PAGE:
Have you heard of this? If you've been handling or coming into close quarters with a vole, you should know about it. Close to forty percent of all patients who get it will die, and mice and boles are two of the main spreaders of the disease.
This disease is not one that experts and scientists know an awful lot about, which makes it even more deadly. They're not sure of the incubation time, for example, and this means how long the disease-bearing pathogen is present in your body before it starts to do damage or cause symptoms.
The disease is usually passed from rodents to humans, as well as a string of other animals, by way of contaminated waste matter — droppings and urine. Even the saliva of the creature can be contaminated, however, and this is why we suggest never getting too close to any wild creature, let alone a vole.
The earliest symptoms of the disease seem to be things like muscle aches, and around half of all hantavirus patients will also experience other symptoms, including digestive and abdominal problems, dizziness, headaches, fever and chills.
About a week to two weeks after the earlier symptoms of the disease show up, things take a very dramatic turn for the worse if you have not been to see a doctor and received treatment. Hantavirus causes the lungs to fill up with fluid and, if left untreated, you will essentially drown. You will find it difficult to breath, and there will be lots of coughing. It is not a pleasant disease (if any disease could be called pleasant), and as we've mentioned, the mortality rate is close to 40%.
The diseases that rodents, such as voles, rats and mice can spread extend further than this deadly disease too. Rat bite fever is another one that should definitely do your research on, a disease that has varying symptoms dependent on the strain of bacteria you pick up. Leptospirosis is another common disease transported among wild animals, as is salmonellosis, and also Weil's disease, which is a severe form of leptospirosis that causes severe and deadly symptoms and happens in 1 in 10 cases of the disease.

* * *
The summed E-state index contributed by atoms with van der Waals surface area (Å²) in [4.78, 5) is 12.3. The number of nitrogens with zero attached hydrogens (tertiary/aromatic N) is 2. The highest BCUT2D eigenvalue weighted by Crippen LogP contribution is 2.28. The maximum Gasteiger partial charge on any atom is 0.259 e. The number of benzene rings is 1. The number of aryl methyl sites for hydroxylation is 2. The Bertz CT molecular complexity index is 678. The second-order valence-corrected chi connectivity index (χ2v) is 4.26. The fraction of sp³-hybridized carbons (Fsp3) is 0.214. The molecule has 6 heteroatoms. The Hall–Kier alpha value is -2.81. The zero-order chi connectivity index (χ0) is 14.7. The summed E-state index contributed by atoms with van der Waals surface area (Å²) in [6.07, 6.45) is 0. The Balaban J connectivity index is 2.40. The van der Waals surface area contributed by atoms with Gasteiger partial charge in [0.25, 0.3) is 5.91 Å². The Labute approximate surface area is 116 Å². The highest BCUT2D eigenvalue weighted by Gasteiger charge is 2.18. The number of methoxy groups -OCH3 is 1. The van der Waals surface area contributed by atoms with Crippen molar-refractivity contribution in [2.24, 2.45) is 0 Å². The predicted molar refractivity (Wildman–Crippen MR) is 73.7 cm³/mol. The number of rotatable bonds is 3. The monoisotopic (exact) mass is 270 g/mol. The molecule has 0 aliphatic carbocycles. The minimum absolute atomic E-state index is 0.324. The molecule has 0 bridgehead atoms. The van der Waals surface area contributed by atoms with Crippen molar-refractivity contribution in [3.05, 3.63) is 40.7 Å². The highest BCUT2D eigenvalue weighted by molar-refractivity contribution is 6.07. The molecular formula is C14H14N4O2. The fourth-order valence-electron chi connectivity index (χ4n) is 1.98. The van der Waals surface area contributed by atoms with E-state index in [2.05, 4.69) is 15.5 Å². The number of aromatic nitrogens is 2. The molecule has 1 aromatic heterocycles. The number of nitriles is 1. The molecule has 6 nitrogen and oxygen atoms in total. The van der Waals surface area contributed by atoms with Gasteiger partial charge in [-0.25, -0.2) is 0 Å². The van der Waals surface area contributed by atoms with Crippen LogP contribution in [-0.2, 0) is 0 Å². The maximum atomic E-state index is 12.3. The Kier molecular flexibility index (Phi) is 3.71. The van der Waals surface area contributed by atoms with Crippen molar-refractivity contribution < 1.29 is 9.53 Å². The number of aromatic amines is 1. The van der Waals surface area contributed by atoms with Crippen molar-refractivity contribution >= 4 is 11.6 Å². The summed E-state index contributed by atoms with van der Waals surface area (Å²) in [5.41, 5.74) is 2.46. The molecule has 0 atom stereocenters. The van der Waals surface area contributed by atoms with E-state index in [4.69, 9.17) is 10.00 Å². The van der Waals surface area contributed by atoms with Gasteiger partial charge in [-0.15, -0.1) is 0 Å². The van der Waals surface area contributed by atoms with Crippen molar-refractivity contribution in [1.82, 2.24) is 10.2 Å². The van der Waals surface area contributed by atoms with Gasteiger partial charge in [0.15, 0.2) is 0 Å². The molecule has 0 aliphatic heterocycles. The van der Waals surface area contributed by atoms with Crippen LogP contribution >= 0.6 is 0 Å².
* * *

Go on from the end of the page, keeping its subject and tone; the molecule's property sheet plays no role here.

In short, handling these wild creatures is not a good idea and we would highly recommend against it. You should only consider trapping voles if you have everything you need to do it, and this will include a number of protective items. You will need a body suit, unless you want to throw your clothes out after you're done, and you should also look at boot or shoe coverings, unless you're throwing them out too, or you're going to give them a good cleaning with some strong disinfectant and antibacterial. Eye protection, thick, rubber gloves, plenty of cleaning equipment, and also whatever you might need to repair the damage these creatures have caused, and to prevent them from coming back …
It's a long job, and one that needs the entire thing to be completed in order to successfully keep these pests at bay. If you just pay attention to the trapping side of things, not only are you potentially putting yourself and your family in danger, your'e also not solving the problem at all. More voles will come, and after them, more and larger wild animals too. This is a job you'll want to get right, first time.
For more information, you may want to click on one of these guides that I wrote:
How To Guide: Who should I hire? - What questions to ask, to look for, who NOT to hire.
How To Guide: do it yourself! - Advice on saving money by doing wildlife removal yourself.
Guide: How much does wildlife removal cost? - Analysis of wildlife control prices.
Animals in the attic - read about the common species.
Noises in the attic - how to identify critters by their sounds.